-- Bob Wilcox

By Danny Buraczeski
Edison Theatre's OVATIONS! Series and Dance St. Louis

Both the Edison Theatre's Ovations! Series and Dance St. Louis concluded their 1998-99 seasons last weekend with a presentation of Jazzdance, featuring choreography by Danny Buraczeski to a variety of jazz types. Buraczeski and his nine-member company certainly provided a full evening of dance -- the performance (with a 10-minute late start and two intermissions) lasted two-and-a-half hours. It began with a relatively tedious piece, the 1996 "Points on a Curve," set to music by Ornette Coleman and two Coleman wannabes. The next, Buraczeski's 1997-98 "Scene Unseen," danced to some obscure Duke Ellington and Billy Strayhorn ballads, had a good deal more substance, as well as a pleasant Fred-and-Ginger aura. The love that dares not speak its name also figured prominently in "Scene Unseen," tempting one to start looking for a story of sorts. Things heated up considerably, however, with the evening's two other big pieces. Buraczeski's 1998 "Ezekiel's Wheel," set to some interesting jazz by Philip Hamilton and the spoken words of James Baldwin, proved that the choreographer could use jazz dance for serious themes. His 1993 "Swing Concerto," set to klezmer music by Brave Old World and heavily klezmer-influenced jazz by Artie Shaw and Benny Goodman, gave Buraczeski and his dancers license to celebrate with fast-moving choreography based on the jitterbug, the lindy and other social dance of the '30s and '40s.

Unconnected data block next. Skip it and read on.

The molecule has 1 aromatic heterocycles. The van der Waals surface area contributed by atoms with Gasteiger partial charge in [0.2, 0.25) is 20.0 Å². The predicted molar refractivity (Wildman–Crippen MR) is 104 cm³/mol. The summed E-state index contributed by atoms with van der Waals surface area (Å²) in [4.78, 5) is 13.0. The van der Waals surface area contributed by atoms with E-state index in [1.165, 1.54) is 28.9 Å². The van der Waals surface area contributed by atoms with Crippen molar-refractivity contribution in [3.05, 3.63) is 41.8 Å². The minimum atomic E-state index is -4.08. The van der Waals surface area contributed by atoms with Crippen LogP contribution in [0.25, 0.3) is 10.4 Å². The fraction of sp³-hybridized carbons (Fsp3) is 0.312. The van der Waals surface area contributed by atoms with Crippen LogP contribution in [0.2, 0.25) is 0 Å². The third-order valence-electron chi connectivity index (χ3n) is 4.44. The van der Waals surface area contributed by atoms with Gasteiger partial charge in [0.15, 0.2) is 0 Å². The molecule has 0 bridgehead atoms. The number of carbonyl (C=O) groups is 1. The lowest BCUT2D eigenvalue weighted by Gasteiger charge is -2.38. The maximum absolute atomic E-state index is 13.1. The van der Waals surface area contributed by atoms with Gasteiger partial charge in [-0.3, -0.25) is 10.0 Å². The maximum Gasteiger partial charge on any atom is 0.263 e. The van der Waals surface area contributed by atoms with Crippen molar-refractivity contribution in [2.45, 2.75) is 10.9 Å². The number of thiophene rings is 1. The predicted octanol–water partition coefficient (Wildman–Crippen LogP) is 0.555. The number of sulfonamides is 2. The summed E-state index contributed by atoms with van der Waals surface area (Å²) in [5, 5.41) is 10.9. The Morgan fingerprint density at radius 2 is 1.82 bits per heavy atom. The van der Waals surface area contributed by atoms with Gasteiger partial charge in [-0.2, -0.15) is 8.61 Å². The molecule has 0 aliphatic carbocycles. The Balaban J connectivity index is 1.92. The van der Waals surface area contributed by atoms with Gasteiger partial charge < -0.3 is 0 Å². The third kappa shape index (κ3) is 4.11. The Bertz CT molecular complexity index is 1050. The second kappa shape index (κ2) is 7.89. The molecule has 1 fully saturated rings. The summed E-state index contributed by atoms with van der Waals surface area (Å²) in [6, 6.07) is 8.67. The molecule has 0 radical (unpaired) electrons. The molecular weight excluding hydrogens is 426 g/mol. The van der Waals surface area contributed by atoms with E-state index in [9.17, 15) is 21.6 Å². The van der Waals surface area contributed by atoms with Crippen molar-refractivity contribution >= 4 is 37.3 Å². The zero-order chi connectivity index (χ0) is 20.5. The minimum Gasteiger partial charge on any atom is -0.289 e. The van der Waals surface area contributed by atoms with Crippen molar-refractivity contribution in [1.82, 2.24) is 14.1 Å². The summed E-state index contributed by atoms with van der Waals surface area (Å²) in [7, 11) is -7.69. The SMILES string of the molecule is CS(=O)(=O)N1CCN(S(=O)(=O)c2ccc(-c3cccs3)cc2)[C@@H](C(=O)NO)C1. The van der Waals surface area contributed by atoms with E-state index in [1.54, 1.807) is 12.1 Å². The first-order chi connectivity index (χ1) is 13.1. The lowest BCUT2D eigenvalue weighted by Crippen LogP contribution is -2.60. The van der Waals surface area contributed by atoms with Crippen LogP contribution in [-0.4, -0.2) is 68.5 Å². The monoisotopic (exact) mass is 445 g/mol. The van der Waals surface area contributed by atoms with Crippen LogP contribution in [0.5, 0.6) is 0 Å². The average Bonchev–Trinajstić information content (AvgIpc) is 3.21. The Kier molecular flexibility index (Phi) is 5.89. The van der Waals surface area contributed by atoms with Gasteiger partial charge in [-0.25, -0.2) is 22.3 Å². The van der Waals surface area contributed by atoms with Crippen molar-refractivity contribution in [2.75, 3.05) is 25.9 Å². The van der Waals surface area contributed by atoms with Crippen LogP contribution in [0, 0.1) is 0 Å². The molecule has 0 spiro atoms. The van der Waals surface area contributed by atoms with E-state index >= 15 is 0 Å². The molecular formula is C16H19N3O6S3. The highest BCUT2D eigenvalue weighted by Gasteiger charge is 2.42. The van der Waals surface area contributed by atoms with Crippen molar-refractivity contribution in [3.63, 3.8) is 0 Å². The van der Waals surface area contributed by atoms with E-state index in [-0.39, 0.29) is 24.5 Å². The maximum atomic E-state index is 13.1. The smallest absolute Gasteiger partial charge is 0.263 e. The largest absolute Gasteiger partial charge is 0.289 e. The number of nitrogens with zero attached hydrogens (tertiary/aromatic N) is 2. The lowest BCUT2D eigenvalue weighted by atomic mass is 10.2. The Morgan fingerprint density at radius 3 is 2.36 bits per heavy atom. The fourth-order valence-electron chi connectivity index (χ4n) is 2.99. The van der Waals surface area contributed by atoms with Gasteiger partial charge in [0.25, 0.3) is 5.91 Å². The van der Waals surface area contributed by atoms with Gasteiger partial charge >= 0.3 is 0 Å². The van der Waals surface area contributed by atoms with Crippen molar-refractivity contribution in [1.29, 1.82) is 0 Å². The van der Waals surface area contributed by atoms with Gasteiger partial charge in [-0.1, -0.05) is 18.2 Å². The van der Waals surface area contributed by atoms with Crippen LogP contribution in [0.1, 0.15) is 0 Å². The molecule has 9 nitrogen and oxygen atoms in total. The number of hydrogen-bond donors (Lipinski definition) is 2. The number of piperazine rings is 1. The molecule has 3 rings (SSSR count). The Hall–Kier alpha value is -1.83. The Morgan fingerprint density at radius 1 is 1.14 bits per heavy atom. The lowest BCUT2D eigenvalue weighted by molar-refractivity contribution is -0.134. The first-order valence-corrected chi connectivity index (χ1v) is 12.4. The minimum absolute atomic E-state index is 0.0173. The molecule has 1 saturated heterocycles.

Buraczeski's choreography is firmly rooted in the music he is using: Each dance piece belongs to its particular music, not just to the music's rhythm and beat. Such composition has its good points, especially in dance like "Ezekiel's Wheel," which is collaboration between choreographer and composer. Dancing to recorded music, however, unless the music is arranged and recorded specifically for the dance piece, takes control of length away from the choreographer. "Scene Unseen" seemed to have this problem. The piece began with a spirited, fast-stepping quartet of women, led by a little stick of dynamite named Maria Vigone Slutiak. Unfortunately the spirit, the steps and Buraczeski's invention ran out as the music ran on. "Scene Unseen" had the men in (or almost in) white tie and tails and the women with ostrich plume fans and glittery gowns (except for Dana Holstad, who wore loose trousers and a sort of tailcoat). Buraczeski himself took part in the dance as an older man (which he is, and looks it) with a younger man (Les Johnson) as companion. Johnson's amorous passion, however, was directed toward a man his own age (Brad Garner), as a ballroomy pas ending with a kiss (semiconcealed by Dana Holstad's fan) indicated. I wish this particular portion of the piece had not been set to the insipid tune of a Billy Strayhorn ballad, "A Flower is a Lovesome Thing," whose words should cause any English-speaker to wince.